Seeing God In The Ordinary – Part 5
Seeing God In Cell Phones and Malongs
Something I’m rather sure each of us has on our person at almost all times is a cell phone. I’d never really used a cell phone much until we moved to the Philippines, which is known as the texting capital of the world.
In the Philippines, people text rather than call because it is less expensive to do so.
Many mission organizations required (and I’m sure still do) that their missionaries had a cell phone with them at all times in case of emergencies.
It really is the best way to get hold of people.
So what spiritual significance does this cell phone have for me, for us?
A cell phone/smart phone can be a visual reminder to pray without ceasing (1 Thess. 5:17).
Martin Luther stated that prayer is the lifeblood of the Christian. It is. Continual conversation with God. Prayer is not some ritual, formulated order of words but a daily, moment by moment conversing with God about everything, every moment.
I highly recommend reading, A Praying Life, by Paul E. Miller. Developing a praying life is a life-long journey. Prayer really is interconnected with every part of our lives.
As Paul Miller states in his book, …a praying life isn’t something you accomplish in a year. It is a journey of a lifetime. The same is true of learning how to love your spouse or a good friend. You never stop learning this side of heaven. There is far too much depth in people to be able to capture love easily. Likewise, there is far too much depth in God to capture prayer easily.
It is a daily choice to remember and meditate on the fact that “the Lord is at hand; do not be anxious about anything, but in everything by prayer and supplication with thanksgiving let your requests be made known to God. And the peace of God, which surpasses all understanding, will guard your hearts and your minds in Christ Jesus.” (Philippians 4:5-7)
A praying life actively chooses to focus on God and His way, to set my mind on whatever is true, honorable, just, pure, lovely, commendable. If there is any excellence, if there is anything worthy of praise, I will think about these things (Philippians 4:8). Living thankfully is a mindset. Choosing His way, to give thanks in all things (1 Thess. 5:18); even in the hard times, choosing to see the graces. This is the treasure of joy in the darkness (Isaiah 45:3).
God is always listening. There’s no fear of not getting through due to cell phone tower connection issues. He tells us to pray without ceasing (1 Thessalonians 5:17). He longs for relationship with His people. He rejoices over us with gladness, quiets us with His love (Zephaniah 3:17).
So next time you use your phone, remember to pray.
What’s a malong you ask?
I’ll let Wikepedia explain : The malong is a traditional Filipino rectangular or tube-like wraparound skirt bearing a variety of geometric or okir designs. The malong is traditionally used as a garment by both men and women of the numerous ethnic groups in the mainland Mindanao and parts of the Sulu Archipelago. They are wrapped around at waist or chest-height and secured by tucked ends, with belts of braided material or other pieces of cloth, or are knotted over one shoulder. They were traditionally hand-woven, with the patterns usually distinctive to a particular ethnic group. However, modern malong are usually machine-made or even imported, with patterns that mimic the traditional local designs.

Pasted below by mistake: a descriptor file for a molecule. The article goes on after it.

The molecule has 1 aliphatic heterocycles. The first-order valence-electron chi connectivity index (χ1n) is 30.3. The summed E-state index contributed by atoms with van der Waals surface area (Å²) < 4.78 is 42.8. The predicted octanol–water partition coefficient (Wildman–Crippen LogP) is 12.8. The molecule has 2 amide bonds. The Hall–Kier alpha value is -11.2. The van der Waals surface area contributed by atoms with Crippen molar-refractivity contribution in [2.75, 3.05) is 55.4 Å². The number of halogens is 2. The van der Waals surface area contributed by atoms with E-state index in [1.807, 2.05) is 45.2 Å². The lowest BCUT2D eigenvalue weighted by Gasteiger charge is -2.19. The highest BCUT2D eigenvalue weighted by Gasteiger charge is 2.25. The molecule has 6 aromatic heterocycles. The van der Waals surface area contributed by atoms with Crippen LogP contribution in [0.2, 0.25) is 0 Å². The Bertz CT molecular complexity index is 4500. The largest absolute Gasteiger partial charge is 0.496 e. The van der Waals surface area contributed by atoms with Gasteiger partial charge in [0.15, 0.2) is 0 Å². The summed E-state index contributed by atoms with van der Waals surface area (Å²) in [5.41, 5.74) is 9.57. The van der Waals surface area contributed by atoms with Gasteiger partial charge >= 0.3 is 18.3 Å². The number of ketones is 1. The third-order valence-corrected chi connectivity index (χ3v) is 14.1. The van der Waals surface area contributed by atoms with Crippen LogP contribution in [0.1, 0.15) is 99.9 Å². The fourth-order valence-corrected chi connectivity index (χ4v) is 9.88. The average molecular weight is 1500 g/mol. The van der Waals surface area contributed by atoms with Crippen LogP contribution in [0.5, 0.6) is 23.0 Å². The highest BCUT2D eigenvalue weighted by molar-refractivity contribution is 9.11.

The malong can function as a skirt for both men and women, a turban, Niqab, Hijab, a dress, a blanket, a sunshade, a bedsheet, a “dressing room”, a hammock, a prayer mat, and other purposes. A newborn is wrapped in a malong, and as he grows this piece of cloth becomes a part of his daily life. When he dies, he is once again wrapped in a malong. Among traditional tribal peoples, the malong is used in everyday life. Even in areas where people wear Western-style clothing during the day, the malong is commonly used as sleepwear. (https://en.wikipedia.org/wiki/Malong)
In short, a malong is a covering in many ways.
Psalm 5 reminds us that God is our covering. He spreads His protection over us, He covers us with His favor as a shield. There are Eight Redemptive Names of God. He is our:
- Jehovah-Jireh – which means “The Lord our provider” – (Gen. 22:14).
- Jehovah-Nissi – “Our banner, a banner of love and protection” – (Ex. 17:15).
- Jehovah-Shalom – “Our perfect peace” – (Judges 6:24).
- Jehovah-Tsid-Kenu – “The Lord is our righteousness” – (Jeremiah 23:6 and 33:16).
- Jehovah-Shammah – “The One Who is with us everywhere for He is Omnipresent” – (see Ezekiel 48:35, Isaiah 60:19-20 and Revelation 21:3).
- Jehovah-Sabaoth – “The Lord of Hosts, our Protector.” (Psalm 46:7).
- Jehovah-Raah – “Our Shepherd Who tenderly leads us, loves us and will keep us safe.” (see Psalm 23).
- Jehovah-Rapha – “I am the Lord Your Physician or I am the Lord Your Healer” – this name especially was a Name God prophetically spoke about Himself, not one that someone gave Him. Exodus 15:26.
Source: Holman Bible Dictionary and the book All the Divine Names And Titles In The Bible by Herbert Lockyer.
Malongs are not used much in the United States, but next time you cover yourself with your bedsheet or put clothing on your body remember that you are always in His care.
Psalm 91:4 He will cover you with his pinions,
and under his wings you will find refuge;
his faithfulness is a shield and buckler.
2 thoughts on “Of Cell Phones and Malongs”
Lots of golden nuggets in this letter- especially ending with God’s divine names. And that sweet photo of the kids from many years ago 2008?
Hi Betsy, Thank you for your response. Yes, the photo was from 2008 when we’d first gotten the boys!